Page 60: of Maritime Reporter Magazine (October 2015)
Marine Design Annual
BMT Fluid Mechanics to
Validate FLNG Design he emergence of the ? oating clean-energy alternative to traditional sociated metocean conditions, including pact on marine environment; possible lique? ed natural gas (FLNG) fossil fuels has resulted in unprecedented wave motions, can create signi? cant likelihood and consequence of ? re and concept has seen an unprec- innovation in the global offshore LNG challenges. explosion; security and evacuation and
Tedented focus on development industry. In the last 10 years alone, pro- Advantages of FLNG units include a in-service maintenance. The effective activity and has reinforced the commer- ducers have made rapid ef? ciency im- reduced use of materials, land and sea- management of all of these risks should cial interest in these facilities. However, provements within the value chain, ? rst bed and therefore, cost and a reduced involve a quantitative assessment to help as the industry strives to make the con- through the use of re-gasi? cation vessels impact on coastal habitats by avoiding optimize the design, incorporate miti- cept a reality, in addition to the already and then ? oating storage and re-gasi? ca- pipelines, dredging activities and jetty gation measures and devise hazard and formidable risks present in conventional tion units (FSRU). FLNG represents the construction. In addition, the ? exibil- management strategies. projects, a plethora of distinctive risks latest development in this fast-moving ity of the concept allows for a gas ? eld The greatest opportunities to reduce associated with FLNG have now been industry sector. to be exploited and then theoretically, it risks are during the initial hazard assess- added to the mix, with little industry ex- Floating above an offshore natural gas can be simply moved to another loca- ment stage within the conceptual design perience to learn from. Simply adapting ? eld, the FLNG facility will theoreti- tion, rather than having to be decom- phase whereby an inherently safer de- risk and safety concepts of land-based cally produce, liquefy, store and transfer missioned. Owners must anticipate fu- sign can be achieved. Once a more de-
LNG developments is not the solution, LNG and potentially lique? ed petroleum ture requirements and deliver long-term tailed design has been agreed, there may believes Suba Sivandran, Head of Oil gas (LPG) and condensate at sea before performance, which in turn, places even be limited scope to apply hazard avoid- and Gas at BMT Fluid Mechanics, a sub- carriers ship the product direct to mar- greater pressure on ensuring optimum ance methods. sidiary of BMT Group. Suba highlights ket. Although this approach has its ben- design and asset integrity management The offshore oil and gas industry is the unique safety concerns which need e? ts, it also presents its own challenges. of the facility. increasingly moving towards a more to be considered and provides insight When considering the design and con- As the number of proposed FLNG fa- proactive approach to risk mitigation into the bene? ts of using Computational struction of the FLNG facility, every ele- cilities increase to meet the demand for and away from a reactive approach. A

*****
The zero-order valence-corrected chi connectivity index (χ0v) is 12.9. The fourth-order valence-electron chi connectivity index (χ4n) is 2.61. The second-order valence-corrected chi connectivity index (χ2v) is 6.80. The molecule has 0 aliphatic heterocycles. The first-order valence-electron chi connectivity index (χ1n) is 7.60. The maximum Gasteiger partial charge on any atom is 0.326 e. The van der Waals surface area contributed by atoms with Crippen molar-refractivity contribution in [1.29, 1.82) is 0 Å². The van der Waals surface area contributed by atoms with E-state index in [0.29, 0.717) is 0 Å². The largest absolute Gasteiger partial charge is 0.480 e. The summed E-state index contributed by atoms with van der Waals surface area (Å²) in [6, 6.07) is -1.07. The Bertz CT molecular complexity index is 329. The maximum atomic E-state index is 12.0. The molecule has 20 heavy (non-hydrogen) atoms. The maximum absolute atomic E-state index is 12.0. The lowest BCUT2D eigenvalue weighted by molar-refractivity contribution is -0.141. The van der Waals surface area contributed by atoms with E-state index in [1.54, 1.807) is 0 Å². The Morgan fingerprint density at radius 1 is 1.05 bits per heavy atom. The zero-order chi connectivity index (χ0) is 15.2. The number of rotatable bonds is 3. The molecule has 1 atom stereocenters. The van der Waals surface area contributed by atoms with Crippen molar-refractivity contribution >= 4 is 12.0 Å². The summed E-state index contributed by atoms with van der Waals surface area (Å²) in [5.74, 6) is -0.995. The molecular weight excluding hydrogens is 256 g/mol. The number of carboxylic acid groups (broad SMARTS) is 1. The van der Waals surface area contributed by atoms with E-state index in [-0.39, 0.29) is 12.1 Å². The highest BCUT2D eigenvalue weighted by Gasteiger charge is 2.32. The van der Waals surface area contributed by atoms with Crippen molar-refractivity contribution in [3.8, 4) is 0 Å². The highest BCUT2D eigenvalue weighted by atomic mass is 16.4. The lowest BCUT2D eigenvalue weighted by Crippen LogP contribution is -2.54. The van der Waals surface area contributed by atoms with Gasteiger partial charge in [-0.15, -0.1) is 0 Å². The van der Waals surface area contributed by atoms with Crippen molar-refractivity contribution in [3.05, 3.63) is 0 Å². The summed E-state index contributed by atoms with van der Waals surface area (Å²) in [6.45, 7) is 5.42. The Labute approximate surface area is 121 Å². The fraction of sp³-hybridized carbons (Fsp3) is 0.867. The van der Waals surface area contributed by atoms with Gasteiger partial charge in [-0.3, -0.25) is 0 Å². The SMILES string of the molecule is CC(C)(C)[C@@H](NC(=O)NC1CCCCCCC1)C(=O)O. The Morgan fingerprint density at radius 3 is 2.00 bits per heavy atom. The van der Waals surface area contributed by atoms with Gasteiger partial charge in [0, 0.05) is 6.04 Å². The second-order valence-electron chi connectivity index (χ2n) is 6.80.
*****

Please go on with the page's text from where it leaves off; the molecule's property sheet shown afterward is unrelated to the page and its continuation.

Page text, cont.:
Fluid Dynamics (CFD) to complement ment of a conventional land-based LNG transportation of gas reserves stranded in formal safety assessment or safety case physical modelling through Wind Tun- facility needs to ? t into an area a fraction remote offshore locations such as South approach is a structured way of handling nel Testing and ensure oil and gas opera- of the size, while maintaining appropri- East Asia and Africa, it is essential that risks. Through an initial hazard assess- tors have con? dence that the design is ? t ate levels of safety and giving increased the safety risks are fully understood ment, hazards are identi? ed and mea- for purpose in all operating conditions. ? exibility to LNG production. Further- within the concept design phase. These sured qualitatively. Certain hazards that
Growing demand for natural gas as a more, the offshore environment and as- risks relate to: metocean conditions; im- are deemed to have the potential to cause a major accident event (MAE) are then taken forward to the consequence as- sessment stage where these hazards are
Marlin free surface velocity ? eld then assessed quantitatively. In the ? nal stage, hazards are quanti? ed in terms of risk to personnel, environment and asset through techniques such as a Quantita- tive Risk Assessment (QRA) so as to demonstrate everything has been done to ensure that risks are reduced to as low as reasonably practicable.
Within the consequence assessment stage, Computational Fluid Dynam- ics (CFD) can be used as a design tool to achieve an inherently safer design.
Through assessment of gas releases and ? re scenarios and natural ventilation of the FLNG process topsides, recommen- dations can be made concerning process equipment arrangement and mitigation and prevention strategies. Optimiza- tion of the process topsides layout can be achieved to ensure less congestion and less con? nement. This can include physical separation of major components containing hydrocarbons and where nec- essary, the introduction of barriers (e.g. blast walls) to prevent the escalation of risk should a hazard be realized. CFD should be seen as a design tool used to design for scenarios that are credible 60 Maritime Reporter & Engineering News • OCTOBER 2015
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